To the House of Representatives:
I return without approval House bill No. 600, entitled "An act increasing the pension of Mary Minor Hoxey."
The husband of the beneficiary named in this bill was, while on military duty, wounded in the left hand and afterwards in the thigh. He was pensioned in 1871 on account of these wounds, and in 1879 was allowed arrearages from time of his discharge. He died in December, 1881, of consumption, being at that time in the receipt of a pension at the rate of $17 per month.
In 1884 his widow was allowed a pension at the same rate, with $2 a month each for two minor children. The children have now attained the age of 16 years, but the widow still receives the pension awarded to her, which is the same as that allowed to all widows of her class.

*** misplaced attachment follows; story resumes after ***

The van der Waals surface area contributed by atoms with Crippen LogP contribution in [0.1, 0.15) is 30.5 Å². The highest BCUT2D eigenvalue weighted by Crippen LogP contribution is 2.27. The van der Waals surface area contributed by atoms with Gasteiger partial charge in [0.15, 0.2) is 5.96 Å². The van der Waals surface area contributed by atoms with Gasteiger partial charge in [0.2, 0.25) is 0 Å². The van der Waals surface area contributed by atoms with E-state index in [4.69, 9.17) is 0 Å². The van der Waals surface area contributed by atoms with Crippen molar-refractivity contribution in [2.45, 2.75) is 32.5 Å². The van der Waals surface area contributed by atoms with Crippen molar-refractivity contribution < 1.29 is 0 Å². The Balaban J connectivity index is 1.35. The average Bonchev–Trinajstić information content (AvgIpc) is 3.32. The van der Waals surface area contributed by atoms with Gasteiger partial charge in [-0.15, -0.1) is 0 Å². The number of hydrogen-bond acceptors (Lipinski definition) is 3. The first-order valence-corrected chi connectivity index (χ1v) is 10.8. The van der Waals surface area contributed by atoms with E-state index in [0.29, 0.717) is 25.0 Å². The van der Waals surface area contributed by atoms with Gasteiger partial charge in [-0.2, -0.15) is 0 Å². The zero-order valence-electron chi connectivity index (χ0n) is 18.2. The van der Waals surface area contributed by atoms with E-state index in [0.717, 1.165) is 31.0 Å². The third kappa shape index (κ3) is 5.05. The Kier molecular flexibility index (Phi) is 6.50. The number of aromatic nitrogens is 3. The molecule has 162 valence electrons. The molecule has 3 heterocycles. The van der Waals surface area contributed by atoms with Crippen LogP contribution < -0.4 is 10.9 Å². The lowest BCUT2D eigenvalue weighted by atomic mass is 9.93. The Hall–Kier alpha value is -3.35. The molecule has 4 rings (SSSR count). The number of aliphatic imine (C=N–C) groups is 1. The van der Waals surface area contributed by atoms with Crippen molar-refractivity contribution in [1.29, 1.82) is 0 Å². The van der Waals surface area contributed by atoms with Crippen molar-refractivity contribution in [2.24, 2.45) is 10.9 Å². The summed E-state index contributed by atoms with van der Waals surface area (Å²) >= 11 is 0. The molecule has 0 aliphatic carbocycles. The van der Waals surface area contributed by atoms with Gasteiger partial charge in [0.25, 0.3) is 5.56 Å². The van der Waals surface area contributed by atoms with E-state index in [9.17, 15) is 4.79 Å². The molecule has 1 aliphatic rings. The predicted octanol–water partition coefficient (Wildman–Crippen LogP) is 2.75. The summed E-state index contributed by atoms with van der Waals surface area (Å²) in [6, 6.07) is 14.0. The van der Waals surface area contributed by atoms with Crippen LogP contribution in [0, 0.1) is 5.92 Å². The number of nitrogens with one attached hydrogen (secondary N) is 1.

I discover no reason of any substance why this pension should be increased, and if it should be done it would only be a manifestation of unjust favoritism.
I can not forget the thousands of poor widows with claims superior to this beneficiary, but with no interested friends to push their claims for increase of pension, who would be discriminated against if this proposed bill becomes a law.
It seems to me that there is a chance to do injustice by unfair caprice in fixing the rates of pension, as well as by refusing them altogether when they should be granted.
Grover Cleveland, Veto Message Online by Gerhard Peters and John T. Woolley, The American Presidency Project https://www.presidency.ucsb.edu/node/205019